BENGALURU: Several organisations, activists, and women’s group have criticised the government’s move to levy 12 per cent tax on sanitary pads and for listing them as a ‘luxury’ product, while condoms, bangles, incense sticks, sindoor and bindis go tax free under the new rules of the GST which came into effect at mid night on July 1.

There have also been several post and campaigns such a ‘Don’t Tax My Period’ and ‘Lahu ka Lagaan’ on social media, explaining and arguing why this tax is problematic. However, there have also been some who don’t understand what the fuss is about, among the many, the one post that hit the hardest was this posted by a man on Facebook:

“Wait, these girls who visit Starbucks, drink expensive alcohol, wear expensive branded make up, shop at expensive malls, have no political opinion on anything at all and don't know how taxes work-

And complaining about taxed Sanitary Pads? I'm sorry, that's not how it works. If you can afford all this, a 12% taxed pad isn't really taking anything away from you. Stop crying”

This post, along with 12 percent tax on sanitary pads and its listing as a luxury product is perhaps the best example of how little India knows and cares about its women citizens. Before I further elaborate on why this is problematic, I would first like to present a few facts:

  1. Menstruation is a purely biological and natural function, NOT A CHOICE.
  2. Only 12 percent of women and girls in India can afford sanitary pads.
  3. 88 percent women and girls use cow dung cakes, cloth, cotton, mud, newspaper, wood, ash, leaves and etc., since they cannot afford sanitary pads.
  4. A large number of girls drop out of school after hitting puberty, as a result of being unable to use sanitary pads and having to use cotton, wood, etc., which causes great discomfort.
  5. Anyone who’s ever had periods will never tell you it’s a fun experience, let alone that buying pads is a ‘luxury.’ (Although, with the 12 percent tax on them now, if you can afford them – that is a luxury!)
  6. A woman’s political opinion or the lack of it has no implication whatsoever on how our reproductive system works!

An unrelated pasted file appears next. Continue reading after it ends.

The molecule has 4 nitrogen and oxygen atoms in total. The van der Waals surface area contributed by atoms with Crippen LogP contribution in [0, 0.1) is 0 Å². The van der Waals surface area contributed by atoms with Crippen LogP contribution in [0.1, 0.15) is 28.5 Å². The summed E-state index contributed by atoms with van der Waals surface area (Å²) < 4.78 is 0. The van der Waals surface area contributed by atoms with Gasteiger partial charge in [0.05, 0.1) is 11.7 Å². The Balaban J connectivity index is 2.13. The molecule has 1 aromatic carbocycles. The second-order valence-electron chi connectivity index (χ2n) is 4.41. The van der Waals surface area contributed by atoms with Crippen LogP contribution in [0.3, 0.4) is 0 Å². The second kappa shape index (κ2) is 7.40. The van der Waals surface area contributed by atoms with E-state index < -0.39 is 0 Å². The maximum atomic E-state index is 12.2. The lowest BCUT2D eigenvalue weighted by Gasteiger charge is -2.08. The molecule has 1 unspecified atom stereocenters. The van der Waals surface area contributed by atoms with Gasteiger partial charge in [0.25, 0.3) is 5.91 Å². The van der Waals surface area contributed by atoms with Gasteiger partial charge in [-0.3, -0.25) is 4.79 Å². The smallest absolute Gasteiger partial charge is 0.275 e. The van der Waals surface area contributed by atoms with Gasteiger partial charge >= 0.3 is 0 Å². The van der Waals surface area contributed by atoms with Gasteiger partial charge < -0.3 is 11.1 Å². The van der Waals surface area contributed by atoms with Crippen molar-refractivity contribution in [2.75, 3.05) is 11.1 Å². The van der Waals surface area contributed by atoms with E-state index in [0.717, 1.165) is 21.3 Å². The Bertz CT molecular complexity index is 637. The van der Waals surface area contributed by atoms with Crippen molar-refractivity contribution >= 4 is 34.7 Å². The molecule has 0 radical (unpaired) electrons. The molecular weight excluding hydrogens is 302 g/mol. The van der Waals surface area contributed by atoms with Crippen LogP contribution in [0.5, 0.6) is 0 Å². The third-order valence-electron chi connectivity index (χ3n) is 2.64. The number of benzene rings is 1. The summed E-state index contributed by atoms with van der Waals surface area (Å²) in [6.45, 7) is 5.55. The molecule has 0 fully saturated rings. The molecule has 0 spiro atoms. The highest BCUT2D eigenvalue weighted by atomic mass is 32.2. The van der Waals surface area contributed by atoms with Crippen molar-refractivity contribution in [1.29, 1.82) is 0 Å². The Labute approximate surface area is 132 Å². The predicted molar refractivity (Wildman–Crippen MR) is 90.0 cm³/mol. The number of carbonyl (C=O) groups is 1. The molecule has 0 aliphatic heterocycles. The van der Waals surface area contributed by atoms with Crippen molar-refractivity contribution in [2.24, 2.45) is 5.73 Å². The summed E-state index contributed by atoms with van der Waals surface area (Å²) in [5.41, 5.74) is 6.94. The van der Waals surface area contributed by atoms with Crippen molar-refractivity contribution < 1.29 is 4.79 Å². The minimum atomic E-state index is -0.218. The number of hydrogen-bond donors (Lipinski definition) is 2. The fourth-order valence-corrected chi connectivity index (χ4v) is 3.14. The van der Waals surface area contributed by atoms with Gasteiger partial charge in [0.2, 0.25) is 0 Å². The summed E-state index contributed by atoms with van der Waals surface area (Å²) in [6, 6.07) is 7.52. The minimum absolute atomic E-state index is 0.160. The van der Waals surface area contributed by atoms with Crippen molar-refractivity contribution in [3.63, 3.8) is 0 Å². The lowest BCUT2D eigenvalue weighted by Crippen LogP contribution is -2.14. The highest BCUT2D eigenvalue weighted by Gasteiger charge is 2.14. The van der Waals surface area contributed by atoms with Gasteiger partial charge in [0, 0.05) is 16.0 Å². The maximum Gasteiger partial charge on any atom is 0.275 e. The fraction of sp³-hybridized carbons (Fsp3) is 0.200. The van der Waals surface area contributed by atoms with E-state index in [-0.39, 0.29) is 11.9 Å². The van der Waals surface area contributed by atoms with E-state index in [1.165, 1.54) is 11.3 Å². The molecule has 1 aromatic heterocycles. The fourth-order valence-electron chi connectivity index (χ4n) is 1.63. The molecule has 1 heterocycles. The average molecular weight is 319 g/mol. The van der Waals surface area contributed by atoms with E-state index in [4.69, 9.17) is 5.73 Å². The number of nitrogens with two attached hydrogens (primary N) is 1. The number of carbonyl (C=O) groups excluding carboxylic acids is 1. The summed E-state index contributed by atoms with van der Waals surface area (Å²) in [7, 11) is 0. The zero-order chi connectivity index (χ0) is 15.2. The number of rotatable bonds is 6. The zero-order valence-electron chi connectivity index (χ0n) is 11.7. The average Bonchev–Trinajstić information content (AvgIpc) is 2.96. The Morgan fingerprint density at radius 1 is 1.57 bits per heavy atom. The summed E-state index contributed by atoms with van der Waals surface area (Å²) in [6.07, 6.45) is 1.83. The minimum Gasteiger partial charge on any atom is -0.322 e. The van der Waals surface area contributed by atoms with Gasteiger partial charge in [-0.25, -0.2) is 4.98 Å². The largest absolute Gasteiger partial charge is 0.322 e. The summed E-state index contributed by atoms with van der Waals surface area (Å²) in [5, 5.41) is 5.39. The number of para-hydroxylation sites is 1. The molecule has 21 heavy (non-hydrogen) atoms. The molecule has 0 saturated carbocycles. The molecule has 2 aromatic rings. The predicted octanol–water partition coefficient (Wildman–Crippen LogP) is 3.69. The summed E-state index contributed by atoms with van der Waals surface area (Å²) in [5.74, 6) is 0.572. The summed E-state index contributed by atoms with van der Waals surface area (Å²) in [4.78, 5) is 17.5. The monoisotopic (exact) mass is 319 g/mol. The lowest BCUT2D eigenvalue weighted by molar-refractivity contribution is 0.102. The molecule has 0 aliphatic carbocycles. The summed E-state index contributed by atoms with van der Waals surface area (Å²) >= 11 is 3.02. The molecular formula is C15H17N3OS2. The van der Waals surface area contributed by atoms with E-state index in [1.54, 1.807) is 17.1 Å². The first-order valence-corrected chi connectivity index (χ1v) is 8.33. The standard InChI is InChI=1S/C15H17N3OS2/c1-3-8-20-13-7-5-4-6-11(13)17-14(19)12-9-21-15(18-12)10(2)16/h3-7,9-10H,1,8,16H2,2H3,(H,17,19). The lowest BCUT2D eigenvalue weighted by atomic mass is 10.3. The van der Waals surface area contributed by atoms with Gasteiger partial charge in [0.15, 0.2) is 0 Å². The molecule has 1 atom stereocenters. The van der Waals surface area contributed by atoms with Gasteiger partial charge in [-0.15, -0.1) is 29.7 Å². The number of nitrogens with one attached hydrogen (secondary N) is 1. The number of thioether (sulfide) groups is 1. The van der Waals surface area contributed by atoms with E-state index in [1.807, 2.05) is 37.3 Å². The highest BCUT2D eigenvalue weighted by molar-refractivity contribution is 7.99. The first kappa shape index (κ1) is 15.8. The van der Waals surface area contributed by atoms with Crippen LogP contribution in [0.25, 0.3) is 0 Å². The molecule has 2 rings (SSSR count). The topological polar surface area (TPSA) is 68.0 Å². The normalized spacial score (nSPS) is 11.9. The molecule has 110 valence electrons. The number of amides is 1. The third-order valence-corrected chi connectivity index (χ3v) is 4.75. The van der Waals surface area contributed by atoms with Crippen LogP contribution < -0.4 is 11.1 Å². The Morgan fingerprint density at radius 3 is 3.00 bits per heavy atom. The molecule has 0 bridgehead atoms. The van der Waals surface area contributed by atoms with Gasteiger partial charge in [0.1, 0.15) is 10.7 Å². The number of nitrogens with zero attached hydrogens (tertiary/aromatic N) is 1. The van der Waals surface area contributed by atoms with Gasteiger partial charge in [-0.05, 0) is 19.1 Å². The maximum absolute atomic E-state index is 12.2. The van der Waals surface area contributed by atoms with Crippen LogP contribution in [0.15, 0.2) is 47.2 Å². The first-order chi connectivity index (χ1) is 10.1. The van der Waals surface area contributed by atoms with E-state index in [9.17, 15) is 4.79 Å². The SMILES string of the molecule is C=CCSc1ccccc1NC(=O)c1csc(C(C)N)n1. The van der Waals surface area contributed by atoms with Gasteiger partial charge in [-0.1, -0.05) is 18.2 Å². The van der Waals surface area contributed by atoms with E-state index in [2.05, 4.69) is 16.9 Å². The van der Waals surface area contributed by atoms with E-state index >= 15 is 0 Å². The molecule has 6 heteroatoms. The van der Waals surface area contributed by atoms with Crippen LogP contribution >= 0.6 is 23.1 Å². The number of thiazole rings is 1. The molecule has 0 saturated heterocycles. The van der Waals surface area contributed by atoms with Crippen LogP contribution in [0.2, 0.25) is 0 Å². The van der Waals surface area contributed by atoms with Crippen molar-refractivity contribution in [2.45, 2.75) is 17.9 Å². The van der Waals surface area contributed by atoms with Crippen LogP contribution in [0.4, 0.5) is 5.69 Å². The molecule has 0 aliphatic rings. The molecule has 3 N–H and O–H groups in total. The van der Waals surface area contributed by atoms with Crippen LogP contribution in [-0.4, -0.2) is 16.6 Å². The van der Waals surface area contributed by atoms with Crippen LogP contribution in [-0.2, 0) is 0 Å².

Several gynaecologists and doctors to have come out in support and opposed the heavy taxation on sanitary pads, pointing out that this will lead to an increase in more unhygienic and unhealthy practices, especially in rural areas.

All campaigns and pleas however, seem to fall on deaf years. The Finance Ministry has justified the move by arguing the increase in production costs and the need to protect local manufacturer. Overlooking the absolute necessity of sanitary pads for women, the finance ministry has chosen to safeguard and focus on the interest of manufacturers and producers, keeping in line with its agenda of economic development, devoid of any attempts at human development.

The process of formulating the GST rules was an all male affair, with no women included or consulted on what must be listed as essentials for women and be tax free. This not only goes on to show that women are more than often absent in decision making processes that concern them, but also raises serious questions over the government commitment towards improving the status of women and women’s health in the country.

Over the years organisations working on women’s health issues have been demanding that sanitary pads be provided at subsidies prices, in order to make them accessible to all women; but the government has done just contrary by further increasing the prices, making them even more inaccessible.

Such moves by the government go on to prove how policy changes rather than being rooted in ground realities are being arbitrarily made and most often by those who have no understanding or experience of the issue at hand.

Women’s issues in India have always been poorly understood and addressed, with ‘advice’ often coming in from unwarranted quarters and being absolutely ridiculous (like the advice to refer to the rapist as ‘brother’ in order to make him stop).

Issues concerning women’s safety have been made a mockery of in this country, by blaming rape on jeans, mobile phones, consumption of chowmien and almost always on the victim. The heavy taxation of sanitary pads is only another nail in the coffin.

What further contributes to this growing frustration and makes even the future for women in this country appear bleak is the re – assertion of patriarchal thoughts, ideas and practices; and silence of women policy makers in influential positions.

At this point, it is worth wondering, if at all women’s issues are and will be ever taken serious in this country, rather than being provided with baseless justifications or prescriptive solutions, mostly from men, who know and understand almost nothing of a women’s everyday experiences as beings and as citizens of India.